Conserving water in hybrid bermudagrass stands using soil moisture sensors

Conserving water in hybrid bermudagrass stands using soil moisture sensors


Hunter PRS-40 devices equipped with MP rotors were used to irrigate all research plots during the period of this study. Photography by Sean McLaughlin


Golf courses across the southwestern United States continue to be significantly impacted by severe and persistent drought conditions. Many state and local governments have recently implemented comprehensive emergency ordinances that significantly limit or prohibit the use of irrigation water on various turf areas in both residential and commercial landscapes (3).

Restrictive legislative measures aimed at reducing water use are nothing new for superintendents and turf managers in the Southwest. However, the ongoing drought, coupled with rising temperatures and reduced water availability across the region, has brought increasingly difficult challenges for many facilities, and fears of more severe water restrictions are a reality that many may soon face. While turf reduction projects in rough and out-of-bounds areas have significantly reduced water consumption and proven to be an effective solution to reducing water use on golf courses, more focus can be placed on the large playable areas of the golf course, such as fairways, Which constitutes approximately 30% of the total turf area maintained on an average-sized golf course (2).


Figure 1. Research plots were established at Cal Poly Pomona in Southern California to measure soil moisture using three different soil moisture sensing technologies. Sketch by Sean McLaughlin


Figure 1 Diagram of research plots

With the introduction of soil moisture sensing (SMS) technology into common portable equipment, the most scientific and precise approach to water management to date has proven to be an effective tool in landscape management. However, the current drawback of portable SMS devices is the cost in time and effort of checking soil moisture throughout the golf course. For these reasons, many golf courses limit the use of this technology to greens, while irrigating larger fairway areas based on evapotranspiration (ET) rates. Although ET is calculated using a modified Penman-Monteith equation derived from meteorological data, it is still an estimate and not a truly accurate measure of actual water use for a given crop and location (1).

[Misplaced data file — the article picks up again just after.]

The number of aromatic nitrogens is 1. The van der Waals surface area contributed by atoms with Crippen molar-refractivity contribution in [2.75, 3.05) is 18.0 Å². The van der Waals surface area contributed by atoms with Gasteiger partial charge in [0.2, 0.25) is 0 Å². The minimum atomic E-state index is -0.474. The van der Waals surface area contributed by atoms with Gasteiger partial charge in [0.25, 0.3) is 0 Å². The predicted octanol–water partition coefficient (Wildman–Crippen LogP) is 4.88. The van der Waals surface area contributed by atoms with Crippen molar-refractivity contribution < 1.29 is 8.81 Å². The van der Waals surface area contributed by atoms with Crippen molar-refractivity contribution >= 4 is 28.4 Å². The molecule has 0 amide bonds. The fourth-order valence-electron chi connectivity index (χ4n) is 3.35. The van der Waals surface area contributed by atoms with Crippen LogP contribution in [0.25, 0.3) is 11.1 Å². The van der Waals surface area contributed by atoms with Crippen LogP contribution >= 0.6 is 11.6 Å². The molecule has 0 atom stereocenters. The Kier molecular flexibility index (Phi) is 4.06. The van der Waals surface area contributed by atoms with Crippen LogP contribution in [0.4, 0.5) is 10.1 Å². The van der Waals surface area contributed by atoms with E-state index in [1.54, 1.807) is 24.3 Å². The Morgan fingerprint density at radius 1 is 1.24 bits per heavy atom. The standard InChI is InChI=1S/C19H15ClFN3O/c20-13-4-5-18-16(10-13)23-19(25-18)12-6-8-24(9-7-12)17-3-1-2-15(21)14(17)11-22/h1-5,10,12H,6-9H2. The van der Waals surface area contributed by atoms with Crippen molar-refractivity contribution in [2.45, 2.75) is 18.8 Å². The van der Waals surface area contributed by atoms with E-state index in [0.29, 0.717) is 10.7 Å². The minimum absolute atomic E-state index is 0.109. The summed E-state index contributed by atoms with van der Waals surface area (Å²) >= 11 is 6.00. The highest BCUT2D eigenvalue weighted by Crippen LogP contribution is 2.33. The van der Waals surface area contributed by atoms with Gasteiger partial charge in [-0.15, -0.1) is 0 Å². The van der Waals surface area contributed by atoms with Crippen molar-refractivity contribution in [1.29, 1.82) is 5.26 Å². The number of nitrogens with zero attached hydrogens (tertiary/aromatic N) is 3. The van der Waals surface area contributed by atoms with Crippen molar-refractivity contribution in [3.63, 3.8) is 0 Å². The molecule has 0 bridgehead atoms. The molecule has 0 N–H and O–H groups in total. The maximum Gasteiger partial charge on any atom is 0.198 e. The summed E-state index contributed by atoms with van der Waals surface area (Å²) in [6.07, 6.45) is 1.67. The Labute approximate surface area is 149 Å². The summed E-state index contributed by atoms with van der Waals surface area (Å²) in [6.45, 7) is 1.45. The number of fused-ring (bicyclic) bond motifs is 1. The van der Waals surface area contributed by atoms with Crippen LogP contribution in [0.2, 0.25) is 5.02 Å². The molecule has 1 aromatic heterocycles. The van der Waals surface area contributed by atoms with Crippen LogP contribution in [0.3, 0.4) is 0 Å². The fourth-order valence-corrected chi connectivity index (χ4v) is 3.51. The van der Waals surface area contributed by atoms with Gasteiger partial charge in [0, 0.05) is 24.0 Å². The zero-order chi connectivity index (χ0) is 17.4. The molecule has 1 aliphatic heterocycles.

When irrigating to compensate for ET losses, supervisors and water managers irrigate after the water has filtered from the plant and often after signs of wilting have already appeared. SMS technology allows users to effectively monitor live water content in the effective root zone, allowing the user to view real-time trends in soil moisture, track actual water use by the plant and irrigate before plant wilting points are reached. Exploring the implementation of this technology in larger turf areas such as driveways (which would allow for the potential for greater reduction in water savings) could prove a new way for superintendents to further reduce overall turf irrigation to meet limited water use requirements.

To explore this possibility, research was conducted to address the performance of hybrid bermudagrass (Cynodon dactylon × C. transvaalensis) monitored using Toro Co.'s SMS technologies. (Turf Guard soil monitoring system), Rain Bird (integrated sensor system) and Tucor. Inc. (soil moisture monitoring) when compared to traditional irrigation practices based on evapotranspiration. This research was conducted to analyze water savings between SMS and ET-based irrigation scheduling, and to determine the ability of each treatment to maintain acceptable turf quality while still reducing water use.

Table 1 Irrigation schedule
Table 1. Watering schedule based on evaporation readings.


Materials and methods

The research was conducted at the Center for Turf Irrigation and Landscape Technology (CTILT) at Cal Poly Pomona in Southern California from fall 2018 to spring 2020. No data was collected during the winter dormancy season. This field study was conducted on 12 10 ft x 10 ft (3 m x 3 m) GN-1 hybrid grass plots maintained under corridor conditions. For the purpose of this study, “lane conditions” were defined as having a mowing height of 0.50 in. (1.27 cm), mowed with a reel mower twice a week, and grown in full sun in native clay soil. Each research plot was irrigated independently and had a dedicated flow meter to accurately measure the water applied on a plot-by-plot basis. ET-based irrigation (control) and SMS-based irrigation (treatments) were plots allocated to a randomized complete block design with three replications for each control and treatment (Figure 1). Humidity sensors were installed at depths recommended by the manufacturer of each technology and monitored via SMS software.

Figure 2 Water consumption
Figure 2. Water consumption by date, evaporation measurement in addition to three soil moisture sensing technologies.


Data for each replicate's water consumption analysis was collected by flow sensors that measure total water use for each plot, from season to season. Quality, density, and color ratings were collected weekly according to the National Turfgrass Evaluation Program grading scale from 1 to 9 (1 = poor, 9 = excellent, 6 = minimum acceptable). Weekly cutting productivity measurements were also collected to measure a representative sample of 2-day grass growth for each replicate.